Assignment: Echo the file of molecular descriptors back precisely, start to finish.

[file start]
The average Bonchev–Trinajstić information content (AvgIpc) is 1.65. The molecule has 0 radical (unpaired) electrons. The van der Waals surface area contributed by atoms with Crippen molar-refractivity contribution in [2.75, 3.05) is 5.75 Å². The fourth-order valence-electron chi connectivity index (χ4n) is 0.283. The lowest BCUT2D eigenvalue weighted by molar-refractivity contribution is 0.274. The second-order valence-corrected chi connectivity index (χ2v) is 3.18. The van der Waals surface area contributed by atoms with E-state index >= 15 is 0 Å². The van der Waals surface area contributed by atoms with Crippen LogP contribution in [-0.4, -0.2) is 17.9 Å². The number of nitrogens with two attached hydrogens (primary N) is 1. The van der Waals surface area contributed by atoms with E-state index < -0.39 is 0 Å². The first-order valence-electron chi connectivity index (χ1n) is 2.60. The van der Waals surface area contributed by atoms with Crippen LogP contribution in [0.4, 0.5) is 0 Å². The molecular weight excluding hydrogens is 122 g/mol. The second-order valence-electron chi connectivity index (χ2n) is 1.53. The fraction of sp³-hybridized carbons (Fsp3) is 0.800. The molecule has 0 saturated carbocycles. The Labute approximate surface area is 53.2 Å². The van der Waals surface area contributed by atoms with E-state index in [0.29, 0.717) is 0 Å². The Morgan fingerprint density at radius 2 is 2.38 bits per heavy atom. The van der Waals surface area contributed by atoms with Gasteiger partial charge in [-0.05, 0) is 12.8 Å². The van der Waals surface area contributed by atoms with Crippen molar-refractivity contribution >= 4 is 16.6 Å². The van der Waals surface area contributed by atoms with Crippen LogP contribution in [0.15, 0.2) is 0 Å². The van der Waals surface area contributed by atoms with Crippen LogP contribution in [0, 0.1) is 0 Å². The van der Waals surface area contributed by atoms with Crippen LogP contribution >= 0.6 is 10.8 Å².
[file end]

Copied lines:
The average Bonchev–Trinajstić information content (AvgIpc) is 1.65. The molecule has 0 radical (unpaired) electrons. The van der Waals surface area contributed by atoms with Crippen molar-refractivity contribution in [2.75, 3.05) is 5.75 Å². The fourth-order valence-electron chi connectivity index (χ4n) is 0.283. The lowest BCUT2D eigenvalue weighted by molar-refractivity contribution is 0.274. The second-order valence-corrected chi connectivity index (χ2v) is 3.18. The van der Waals surface area contributed by atoms with E-state index >= 15 is 0 Å². The van der Waals surface area contributed by atoms with Crippen LogP contribution in [-0.4, -0.2) is 17.9 Å². The number of nitrogens with two attached hydrogens (primary N) is 1. The van der Waals surface area contributed by atoms with E-state index < -0.39 is 0 Å². The first-order valence-electron chi connectivity index (χ1n) is 2.60. The van der Waals surface area contributed by atoms with Crippen LogP contribution in [0.4, 0.5) is 0 Å². The molecular weight excluding hydrogens is 122 g/mol. The second-order valence-electron chi connectivity index (χ2n) is 1.53. The fraction of sp³-hybridized carbons (Fsp3) is 0.800. The molecule has 0 saturated carbocycles. The Labute approximate surface area is 53.2 Å². The van der Waals surface area contributed by atoms with E-state index in [0.29, 0.717) is 0 Å². The Morgan fingerprint density at radius 2 is 2.38 bits per heavy atom. The van der Waals surface area contributed by atoms with Gasteiger partial charge in [-0.05, 0) is 12.8 Å². The van der Waals surface area contributed by atoms with Crippen molar-refractivity contribution >= 4 is 16.6 Å². The van der Waals surface area contributed by atoms with Crippen LogP contribution in [0.15, 0.2) is 0 Å². The van der Waals surface area contributed by atoms with Crippen LogP contribution in [0, 0.1) is 0 Å². The van der Waals surface area contributed by atoms with Crippen LogP contribution >= 0.6 is 10.8 Å².